Crewtoo, the online social network for seafarers has published the
results of its third Crewtoo Seafarers Happiness Index report.

Designed to monitor and benchmark seafarer satisfaction levels via 10
key questions, this third quarterly report shows a seafarer satisfaction
level of 6.37 on a scale of 1 to 10, which is virtually unchanged from
the 6.44 overall level reported in August. However, the questions about
connectivity and shore leave emerged as key issues among seafarers.

With connectivity, seafarers’ responses indicated that there is
growing disparity in Internet access: Some seafarers now get good, often
cheap or even free access; some can occasionally gain access –
but with cost or technical issues; and, some have no connectivity at

This edition of the report shows that a number of respondents feel that
insufficient investment is being made in ensuring ongoing, high-speed,
and quality connections, and that those without Internet access liken
conditions to being in the “stone age.”

The latest Crewtoo Seafarers Happiness Index also reveals a three-tiered
system in shore leave: There are some seafarers who get good shore leave
access and opportunities; those who can occasionally get ashore – but
not without difficulty; and those who are denied even the most basic
of shore leave.

Responses highlighted that the greatest proportion of seafarers face
the double jeopardy of poor quality, expensive, or non-existent connectivity,
and difficult, expensive, or non-existent shore leave.

For a copy of the latest Crewtoo Seafarers Happiness Index report go

4. Arrested

Stan Loosmore writes:-

I thought that you and your readers might be interested to know that
Ancient Mariner Press LLC has recently published Arrested: The Complete
Guide to Arrest, Custody and Sale of Vessels in Admiralty in Federal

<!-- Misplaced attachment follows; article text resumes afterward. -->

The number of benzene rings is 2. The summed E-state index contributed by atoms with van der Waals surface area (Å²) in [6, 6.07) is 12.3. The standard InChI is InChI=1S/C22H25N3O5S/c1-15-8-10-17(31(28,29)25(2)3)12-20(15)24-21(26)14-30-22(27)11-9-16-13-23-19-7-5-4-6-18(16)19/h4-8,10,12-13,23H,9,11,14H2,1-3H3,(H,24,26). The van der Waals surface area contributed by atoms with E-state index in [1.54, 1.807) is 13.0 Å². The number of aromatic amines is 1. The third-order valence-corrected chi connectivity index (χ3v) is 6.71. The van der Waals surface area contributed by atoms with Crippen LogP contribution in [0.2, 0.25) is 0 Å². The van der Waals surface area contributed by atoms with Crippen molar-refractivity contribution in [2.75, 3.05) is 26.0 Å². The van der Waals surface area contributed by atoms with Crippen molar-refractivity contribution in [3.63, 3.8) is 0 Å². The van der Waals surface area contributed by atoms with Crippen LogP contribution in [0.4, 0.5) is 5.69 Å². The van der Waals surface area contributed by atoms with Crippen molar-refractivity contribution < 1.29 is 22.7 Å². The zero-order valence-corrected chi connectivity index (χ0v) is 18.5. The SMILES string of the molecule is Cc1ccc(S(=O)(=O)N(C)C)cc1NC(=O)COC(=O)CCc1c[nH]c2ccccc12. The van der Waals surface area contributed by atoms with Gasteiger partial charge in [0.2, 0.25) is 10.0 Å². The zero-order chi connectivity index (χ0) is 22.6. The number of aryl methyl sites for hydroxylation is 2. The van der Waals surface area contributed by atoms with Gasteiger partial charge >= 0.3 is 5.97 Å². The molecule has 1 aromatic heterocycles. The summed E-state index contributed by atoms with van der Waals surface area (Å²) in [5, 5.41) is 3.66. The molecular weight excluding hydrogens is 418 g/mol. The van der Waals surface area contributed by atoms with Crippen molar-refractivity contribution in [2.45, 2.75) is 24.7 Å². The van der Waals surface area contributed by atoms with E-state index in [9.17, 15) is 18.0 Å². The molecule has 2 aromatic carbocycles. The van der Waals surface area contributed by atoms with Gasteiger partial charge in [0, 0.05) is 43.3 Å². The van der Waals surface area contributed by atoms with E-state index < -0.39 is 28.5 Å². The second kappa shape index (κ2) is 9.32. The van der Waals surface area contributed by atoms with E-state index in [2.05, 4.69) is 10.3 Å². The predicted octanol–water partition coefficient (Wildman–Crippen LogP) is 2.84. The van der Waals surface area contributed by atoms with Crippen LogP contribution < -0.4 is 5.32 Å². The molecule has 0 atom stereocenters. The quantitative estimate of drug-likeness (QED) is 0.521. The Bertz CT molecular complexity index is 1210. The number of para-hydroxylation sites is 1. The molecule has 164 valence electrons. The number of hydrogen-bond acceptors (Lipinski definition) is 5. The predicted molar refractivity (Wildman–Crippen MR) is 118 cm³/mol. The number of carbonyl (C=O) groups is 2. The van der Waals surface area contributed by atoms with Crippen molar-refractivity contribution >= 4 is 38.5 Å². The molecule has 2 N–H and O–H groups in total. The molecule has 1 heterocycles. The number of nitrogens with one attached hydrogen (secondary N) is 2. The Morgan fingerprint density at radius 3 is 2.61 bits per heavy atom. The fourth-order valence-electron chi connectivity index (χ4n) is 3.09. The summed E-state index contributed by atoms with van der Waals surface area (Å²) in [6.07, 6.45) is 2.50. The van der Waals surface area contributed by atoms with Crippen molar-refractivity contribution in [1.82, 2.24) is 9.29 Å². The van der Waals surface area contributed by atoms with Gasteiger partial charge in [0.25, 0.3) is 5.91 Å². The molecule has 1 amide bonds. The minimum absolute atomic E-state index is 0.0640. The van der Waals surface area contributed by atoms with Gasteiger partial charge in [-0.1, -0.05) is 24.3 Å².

Court. This book has been described as the definitive practice guide
to the unique Federal Court Admiralty procedures of vessel arrest, custody,
and sale.

Information on this Practice Guide is available at:-

5. State of the Oil Industry in the Light of Current Prices

We have a weakness for good industry analysis written by the international
and maritime law firms. Such firms are often the the homes of a great
deal of specialist knowledge and intellectual curiosity which is bent
to the cause of the law and thus not necessarily seen in its full flowering.
You would have thought that the Norwegian firm of Wikborg Rein would
have some views to share and this 13 page speculation on the state of
the oil industry is as good a read on the subject as we have seen in
2015. The authors see no surcease to rock bottom prices in 2016 and
see the efforts of OPEC as a struggle for market share by the individual

6. People and Places

The International Seafarers Welfare and Assistance Network (ISWAN)
is pleased to announce that Ms Karin Orsel has joined the board as a
trustee. Karin is the Chief Executive Officer of MF Shipping in the
Netherlands, President of WISTA International, and Vice Chairman of
the International Chamber of Shipping.

Cambiaso & Risso, a company offering tailor-made shipping and
logistics agency services to the maritime, cruising and yachting industries,
has signed a partnership agreement with Fendercare Marine (part of James
Fisher and Sons plc) for Ship-to-Ship operations of liquid bulk cargoes
in the port of Augusta (Sicily).

Kevin Constable has joined Braemar SA as Marine Manager (Europe), Ports
and Harbours, based in its London office. Kevin has 25 years of marine
industry experience, including 16 years at sea on a variety of vessels,
covering auxiliary vessels and ferries, and nine years as a senior pilot
for ports, such as Felixstowe and Harwich, during which time he piloted
some of the world’s largest cargo vessels.

He will be helping to develop Braemar’s Ports and Harbour consultancy